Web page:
In an article about Imbolc, plants sprouting out of the ground
A centuries-old pagan tradition, Imbolc celebrates the arrival of spring. (Photo by Tom Jur on Unsplash)
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In an article about Imbolc, plants sprouting out of the ground
A centuries-old pagan tradition, Imbolc celebrates the arrival of spring. (Photo by Tom Jur on Unsplash)

Celebrated on Feb. 1 and Feb. 2, the age-old festival celebrates the waning of winter and the promise of a new season.

By February, half of winter has already passed in the northern hemisphere, and signs of the coming spring appear as new life begins to sprout. In honor of the approaching seasonal change, many celebrate an old Gaelic festival called Imbolc that starts on Feb. 1 and ends the evening of Feb. 2. This holiday marks the midpoint between the winter solstice and the vernal equinox and the first day of spring on the old Gaelic calendar. It is one of the first of four Irish fire festivals for the cross-quarter days.

This festival has gone by different names throughout history and, similar to other holidays, has acquired Christian counterparts after the spread of Catholicism in Europe.

Imbolc is a time of renewal as the Earth reawakens from its long winter rest. To this day, many people continue to celebrate it but with a more modern variation.

A Brief History of Imbolc

The most recent adaptation is the Catholic holiday called Candlemas celebrated on Feb. 2 each year. Candlemas is the Feast of the Presentation of the Lord and includes the ritual of blessing and distributing candles in procession before beginning Mass. Catholics across the globe still celebrate this holiday.

Before Candlemas became an international holiday, the Catholic festival of Saint Brigid’s Day, or the Feast of St. Brigid, transpired on Feb. 1. St. Brigid’s Day has remained an Irish holiday because it is named after one of the country’s three official patron saints, the patroness St. Brigid. St Brigid’s Day includes a festival of fertility because the coming of spring means the return of the planting season and the birth of new animals for farming and hunting.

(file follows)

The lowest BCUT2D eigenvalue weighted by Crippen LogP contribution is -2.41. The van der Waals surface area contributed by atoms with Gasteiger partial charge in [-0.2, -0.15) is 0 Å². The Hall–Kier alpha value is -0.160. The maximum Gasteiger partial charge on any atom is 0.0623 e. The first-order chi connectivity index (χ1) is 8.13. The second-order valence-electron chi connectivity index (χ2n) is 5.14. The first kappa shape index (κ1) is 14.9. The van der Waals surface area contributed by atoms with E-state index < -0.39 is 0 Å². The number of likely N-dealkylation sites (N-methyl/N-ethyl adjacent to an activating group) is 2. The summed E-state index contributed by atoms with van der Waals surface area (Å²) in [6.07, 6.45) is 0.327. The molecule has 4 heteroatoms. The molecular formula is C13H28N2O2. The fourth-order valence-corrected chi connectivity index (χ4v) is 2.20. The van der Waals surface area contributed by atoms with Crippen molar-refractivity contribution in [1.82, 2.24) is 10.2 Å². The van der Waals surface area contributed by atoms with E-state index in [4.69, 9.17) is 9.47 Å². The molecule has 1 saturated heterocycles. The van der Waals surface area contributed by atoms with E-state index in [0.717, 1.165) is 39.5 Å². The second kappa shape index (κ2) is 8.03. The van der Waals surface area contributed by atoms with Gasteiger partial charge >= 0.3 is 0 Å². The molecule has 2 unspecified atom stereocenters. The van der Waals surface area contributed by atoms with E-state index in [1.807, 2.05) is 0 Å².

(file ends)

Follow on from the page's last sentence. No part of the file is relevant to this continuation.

The purpose of the holiday is to pay homage to St. Brigid (or Brigit), also called Brigid of Kildare, to receive blessings, protection and abundance for the new growing season. To show their respects to St. Brigid, people made Brigid’s cross. Many legends, myths and folklore exist concerning this patron saint. Many believe St. Brigid is the Christianized version of the Goddess Brigid, especially since St. Brigid’s Day took over the original holiday, Imbolc.

Imbolc is one of eight sabbat holidays that constitute the Wheel of the Year used by the pagan community. Llewellyn book author Carl F. Neal said, “Imbolc as a sabbat grew from the celebration of first milk from the pregnant ewes in the hinterlands of Ireland, Scotland, and other parts of Europe.” The lactating ewes signified that spring had arrived and the people survived another punishing winter.

During the harsh winter months, people brought their remaining livestock inside their homes to keep the animals from freezing to death. Plus, having more warm bodies in the house improved the overall temperature and kept everyone warmer. People had to survive off whatever food they managed to store before winter set in. By the time spring finally rolled around, homes were filthy, pregnant livestock near birthing, and planting season would soon be underway. For these reasons, Imbolc was a time for cleansing, renewal and rebirth.